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Long-term review: The new MacBook is a great travel laptop

Michael deAgonia | May 28, 2015
There are a lot of innovations crammed into Apple's latest MacBook, including a 12-in. Retina display, a new Force Touch trackpad, a full-size keyboard that's been redesigned to compensate for the device's size, the introduction of USB-C (a new USB standard featuring a reversible connection) and cleverly stacked batteries for maximum space efficiency. Also, for the first time, Apple is offering the MacBook in space gray, silver and gold, the same colors it offers in the iPhone and iPad lineup.

There are a lot of innovations crammed into Apple's latest MacBook, including a 12-in. Retina display, a new Force Touch trackpad, a full-size keyboard that's been redesigned to compensate for the device's size, the introduction of USB-C (a new USB standard featuring a reversible connection) and cleverly stacked batteries for maximum space efficiency. Also, for the first time, Apple is offering the MacBook in space gray, silver and gold, the same colors it offers in the iPhone and iPad lineup.

But looking past the specs, the question is: What is the new MacBook like as a day-to-day system? I spent a month with the MacBook — including two round-trip car rides between Orlando, Fla. and Providence, R.I. — in an attempt to find out.

The unit I reviewed is the $1,299 model, which is equipped with a dual-core 1.1GHz Intel Core M processor (designed around the Broadwell system architecture); the built-in Turbo Boost can clock the processor to 2.4GHz on an as-needed basis. An Intel HD Graphics 5300 chip powers the 12-in. 2304 x 1440 Retina display that has an aspect ratio of 16:10. This entry-level model also comes with 8GB of 1600MHz LPDDR3 memory (that cannot be upgraded) and 256GB of PCIe-based onboard flash storage. There is also a $1,599 version that features a dual-core 1.2GHz processor and 512GB of PCIe-based onboard flash storage.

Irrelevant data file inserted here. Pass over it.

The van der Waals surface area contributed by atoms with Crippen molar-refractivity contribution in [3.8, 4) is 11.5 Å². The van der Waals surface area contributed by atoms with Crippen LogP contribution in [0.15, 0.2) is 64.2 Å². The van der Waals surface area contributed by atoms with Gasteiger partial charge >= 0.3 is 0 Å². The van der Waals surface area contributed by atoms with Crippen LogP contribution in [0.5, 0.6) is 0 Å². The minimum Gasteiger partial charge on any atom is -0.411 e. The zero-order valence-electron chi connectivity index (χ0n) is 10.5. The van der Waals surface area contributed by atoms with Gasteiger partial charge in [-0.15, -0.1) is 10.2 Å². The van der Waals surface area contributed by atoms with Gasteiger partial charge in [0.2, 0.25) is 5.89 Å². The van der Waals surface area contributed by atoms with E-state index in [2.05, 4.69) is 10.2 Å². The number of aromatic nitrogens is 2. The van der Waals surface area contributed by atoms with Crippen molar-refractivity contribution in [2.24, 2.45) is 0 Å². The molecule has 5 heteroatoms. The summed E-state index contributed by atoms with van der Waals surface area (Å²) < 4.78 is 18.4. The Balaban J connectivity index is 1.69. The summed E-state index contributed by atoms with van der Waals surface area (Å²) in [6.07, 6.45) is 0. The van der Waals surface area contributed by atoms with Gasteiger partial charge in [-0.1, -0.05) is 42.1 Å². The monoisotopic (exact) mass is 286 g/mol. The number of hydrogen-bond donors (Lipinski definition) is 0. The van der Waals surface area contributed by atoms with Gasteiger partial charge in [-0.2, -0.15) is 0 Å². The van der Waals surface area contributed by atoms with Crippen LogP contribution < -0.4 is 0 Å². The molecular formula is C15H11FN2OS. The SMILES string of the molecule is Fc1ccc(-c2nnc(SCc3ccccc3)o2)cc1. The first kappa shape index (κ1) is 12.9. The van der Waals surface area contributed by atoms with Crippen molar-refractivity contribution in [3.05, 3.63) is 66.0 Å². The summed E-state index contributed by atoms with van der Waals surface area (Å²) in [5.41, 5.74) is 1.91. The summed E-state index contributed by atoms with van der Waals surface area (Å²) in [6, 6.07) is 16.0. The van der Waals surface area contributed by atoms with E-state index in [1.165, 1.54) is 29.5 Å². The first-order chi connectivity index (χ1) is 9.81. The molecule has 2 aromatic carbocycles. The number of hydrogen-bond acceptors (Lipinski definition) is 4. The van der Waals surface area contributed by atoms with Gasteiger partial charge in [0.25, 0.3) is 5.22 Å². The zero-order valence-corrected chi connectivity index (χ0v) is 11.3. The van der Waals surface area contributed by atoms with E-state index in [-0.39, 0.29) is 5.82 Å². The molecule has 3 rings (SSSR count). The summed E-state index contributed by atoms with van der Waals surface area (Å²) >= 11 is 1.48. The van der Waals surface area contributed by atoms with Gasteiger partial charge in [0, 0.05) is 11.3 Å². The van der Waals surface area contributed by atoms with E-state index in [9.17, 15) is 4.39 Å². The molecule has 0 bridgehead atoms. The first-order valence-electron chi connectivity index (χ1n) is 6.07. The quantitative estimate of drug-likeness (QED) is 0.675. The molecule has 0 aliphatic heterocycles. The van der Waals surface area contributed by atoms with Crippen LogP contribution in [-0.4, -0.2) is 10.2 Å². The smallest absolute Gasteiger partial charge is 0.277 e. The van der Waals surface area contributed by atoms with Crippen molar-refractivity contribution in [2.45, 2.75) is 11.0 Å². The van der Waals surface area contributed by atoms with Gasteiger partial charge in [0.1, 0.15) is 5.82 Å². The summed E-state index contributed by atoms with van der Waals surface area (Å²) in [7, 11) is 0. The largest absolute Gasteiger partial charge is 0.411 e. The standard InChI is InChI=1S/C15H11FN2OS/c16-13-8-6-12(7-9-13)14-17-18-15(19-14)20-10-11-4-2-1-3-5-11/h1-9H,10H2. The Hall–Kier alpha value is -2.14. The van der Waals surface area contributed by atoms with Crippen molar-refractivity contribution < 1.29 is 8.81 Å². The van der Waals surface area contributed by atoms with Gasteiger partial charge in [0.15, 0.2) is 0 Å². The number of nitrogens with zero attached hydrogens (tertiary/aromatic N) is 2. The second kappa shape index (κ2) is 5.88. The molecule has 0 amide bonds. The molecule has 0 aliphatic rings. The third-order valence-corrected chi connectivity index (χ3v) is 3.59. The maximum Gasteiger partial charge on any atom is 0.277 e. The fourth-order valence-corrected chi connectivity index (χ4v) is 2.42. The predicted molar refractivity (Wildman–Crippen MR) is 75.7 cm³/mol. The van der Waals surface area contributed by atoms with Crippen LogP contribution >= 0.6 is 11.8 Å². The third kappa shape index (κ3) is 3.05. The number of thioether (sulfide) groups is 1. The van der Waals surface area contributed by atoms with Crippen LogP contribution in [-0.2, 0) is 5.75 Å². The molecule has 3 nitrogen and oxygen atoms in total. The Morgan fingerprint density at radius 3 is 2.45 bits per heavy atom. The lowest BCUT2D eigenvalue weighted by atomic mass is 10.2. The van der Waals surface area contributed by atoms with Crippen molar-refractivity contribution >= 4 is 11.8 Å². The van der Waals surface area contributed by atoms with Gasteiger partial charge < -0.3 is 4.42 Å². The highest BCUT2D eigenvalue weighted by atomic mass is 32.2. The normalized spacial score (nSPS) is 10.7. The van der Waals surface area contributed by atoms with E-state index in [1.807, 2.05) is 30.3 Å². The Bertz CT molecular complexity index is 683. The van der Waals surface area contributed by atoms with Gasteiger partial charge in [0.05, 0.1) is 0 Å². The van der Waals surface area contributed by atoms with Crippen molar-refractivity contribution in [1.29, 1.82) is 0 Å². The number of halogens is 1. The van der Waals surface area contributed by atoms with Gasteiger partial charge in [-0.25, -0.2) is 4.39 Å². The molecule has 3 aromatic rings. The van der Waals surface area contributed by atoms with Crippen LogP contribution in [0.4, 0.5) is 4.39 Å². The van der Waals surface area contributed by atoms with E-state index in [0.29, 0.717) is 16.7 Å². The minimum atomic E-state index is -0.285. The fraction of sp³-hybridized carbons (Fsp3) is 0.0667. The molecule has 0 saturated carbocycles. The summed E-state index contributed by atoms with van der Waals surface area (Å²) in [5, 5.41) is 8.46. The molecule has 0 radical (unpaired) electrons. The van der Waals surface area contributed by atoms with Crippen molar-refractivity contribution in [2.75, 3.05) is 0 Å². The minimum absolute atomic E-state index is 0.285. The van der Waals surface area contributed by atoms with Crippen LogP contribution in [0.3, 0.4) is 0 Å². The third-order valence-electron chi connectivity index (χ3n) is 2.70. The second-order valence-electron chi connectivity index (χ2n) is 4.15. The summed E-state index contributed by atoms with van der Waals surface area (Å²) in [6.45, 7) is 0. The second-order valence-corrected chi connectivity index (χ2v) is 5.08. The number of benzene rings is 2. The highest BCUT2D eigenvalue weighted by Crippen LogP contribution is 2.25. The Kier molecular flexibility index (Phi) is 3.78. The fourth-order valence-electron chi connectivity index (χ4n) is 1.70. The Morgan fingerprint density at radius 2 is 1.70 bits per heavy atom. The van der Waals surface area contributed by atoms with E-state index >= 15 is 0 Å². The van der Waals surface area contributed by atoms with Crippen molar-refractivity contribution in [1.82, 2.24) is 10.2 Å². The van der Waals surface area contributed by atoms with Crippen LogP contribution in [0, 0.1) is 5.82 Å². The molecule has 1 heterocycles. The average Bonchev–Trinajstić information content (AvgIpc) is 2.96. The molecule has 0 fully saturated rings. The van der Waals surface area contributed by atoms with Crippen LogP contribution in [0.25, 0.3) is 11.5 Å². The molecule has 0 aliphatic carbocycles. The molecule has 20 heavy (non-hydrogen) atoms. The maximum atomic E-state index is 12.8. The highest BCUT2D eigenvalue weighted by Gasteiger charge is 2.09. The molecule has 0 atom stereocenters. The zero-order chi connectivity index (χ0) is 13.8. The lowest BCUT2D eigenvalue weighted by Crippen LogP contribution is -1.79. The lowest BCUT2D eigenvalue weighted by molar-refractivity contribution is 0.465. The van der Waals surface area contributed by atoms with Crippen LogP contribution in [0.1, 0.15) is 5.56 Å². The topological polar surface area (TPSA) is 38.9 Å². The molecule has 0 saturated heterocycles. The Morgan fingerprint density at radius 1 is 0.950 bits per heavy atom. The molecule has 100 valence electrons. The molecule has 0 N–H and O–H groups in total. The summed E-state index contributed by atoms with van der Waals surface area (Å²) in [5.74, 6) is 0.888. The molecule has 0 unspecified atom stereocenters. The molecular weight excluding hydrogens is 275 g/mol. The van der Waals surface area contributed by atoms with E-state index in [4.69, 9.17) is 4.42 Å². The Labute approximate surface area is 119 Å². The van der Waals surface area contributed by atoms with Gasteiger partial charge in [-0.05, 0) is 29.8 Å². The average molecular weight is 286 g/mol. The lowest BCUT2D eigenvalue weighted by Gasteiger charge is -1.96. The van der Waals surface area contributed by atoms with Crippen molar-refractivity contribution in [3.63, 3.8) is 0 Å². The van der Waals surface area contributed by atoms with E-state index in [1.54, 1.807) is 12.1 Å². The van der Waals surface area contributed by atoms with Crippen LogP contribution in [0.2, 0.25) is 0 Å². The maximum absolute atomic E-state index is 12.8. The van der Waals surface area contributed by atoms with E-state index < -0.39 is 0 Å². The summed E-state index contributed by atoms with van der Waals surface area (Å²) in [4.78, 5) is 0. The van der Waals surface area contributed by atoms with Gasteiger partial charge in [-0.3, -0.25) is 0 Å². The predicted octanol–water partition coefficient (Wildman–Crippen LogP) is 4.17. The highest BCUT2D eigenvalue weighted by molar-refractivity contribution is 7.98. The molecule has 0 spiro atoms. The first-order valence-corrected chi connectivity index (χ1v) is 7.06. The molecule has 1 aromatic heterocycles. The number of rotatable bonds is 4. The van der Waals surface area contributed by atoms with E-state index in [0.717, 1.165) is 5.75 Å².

The only configurable option is to upgrade the processor to a 1.3GHz dual-core Intel Core M (Turbo Boost up to 2.9GHz) for an additional $250 on the entry model or $150 more on the higher-end model. All other features are locked into place.

The rest of the new MacBook's features include a 480p FaceTime camera for video calls that's hidden in the center of the display's black border; a stereo port on the right side; a backlit keyboard with ambient light sensor; Bluetooth 4; 802.11ac Wi-Fi; stereo speakers above the keyboard; and dual microphones (used for noise cancellation).

A small laptop with a full-size keyboard

This is a computer that makes the MacBook Air look huge. When I wrote my first impressions regarding this computer, I said that reading the dimensions (7.74 x 11.04 x 0.14-0.52 in. when the lid is shut, weighing in at slightly over 2 lb.) hardly does it justice. After using it for nearly a month, the size and weight are still a surprise.

It's also surprising how quickly I became accustomed to the MacBook's edge-to-edge keyboard, which had to be redesigned to fit the device's profile. Instead of going with a traditional scissor mechanism for the keys, a new butterfly method was invented that resulted in a shorter throw without the wobbly key travel that usually happens if you press the edge of a key while typing. Apple also enlarged the keys by 17%, leaving much smaller gaps between each.

 

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